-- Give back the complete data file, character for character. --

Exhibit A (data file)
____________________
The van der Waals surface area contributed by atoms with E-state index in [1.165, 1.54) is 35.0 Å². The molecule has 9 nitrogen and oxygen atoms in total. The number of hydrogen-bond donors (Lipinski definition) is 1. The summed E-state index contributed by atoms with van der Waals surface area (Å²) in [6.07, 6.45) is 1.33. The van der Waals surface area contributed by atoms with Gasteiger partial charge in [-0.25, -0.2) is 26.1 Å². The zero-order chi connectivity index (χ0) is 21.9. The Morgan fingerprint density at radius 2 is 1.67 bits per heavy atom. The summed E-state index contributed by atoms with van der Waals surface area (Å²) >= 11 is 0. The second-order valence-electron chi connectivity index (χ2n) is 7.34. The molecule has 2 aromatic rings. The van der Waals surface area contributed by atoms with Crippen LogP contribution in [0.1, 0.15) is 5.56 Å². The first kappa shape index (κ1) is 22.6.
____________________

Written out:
The van der Waals surface area contributed by atoms with E-state index in [1.165, 1.54) is 35.0 Å². The molecule has 9 nitrogen and oxygen atoms in total. The number of hydrogen-bond donors (Lipinski definition) is 1. The summed E-state index contributed by atoms with van der Waals surface area (Å²) in [6.07, 6.45) is 1.33. The van der Waals surface area contributed by atoms with Gasteiger partial charge in [-0.25, -0.2) is 26.1 Å². The zero-order chi connectivity index (χ0) is 21.9. The Morgan fingerprint density at radius 2 is 1.67 bits per heavy atom. The summed E-state index contributed by atoms with van der Waals surface area (Å²) >= 11 is 0. The second-order valence-electron chi connectivity index (χ2n) is 7.34. The molecule has 2 aromatic rings. The van der Waals surface area contributed by atoms with Crippen LogP contribution in [0.1, 0.15) is 5.56 Å². The first kappa shape index (κ1) is 22.6.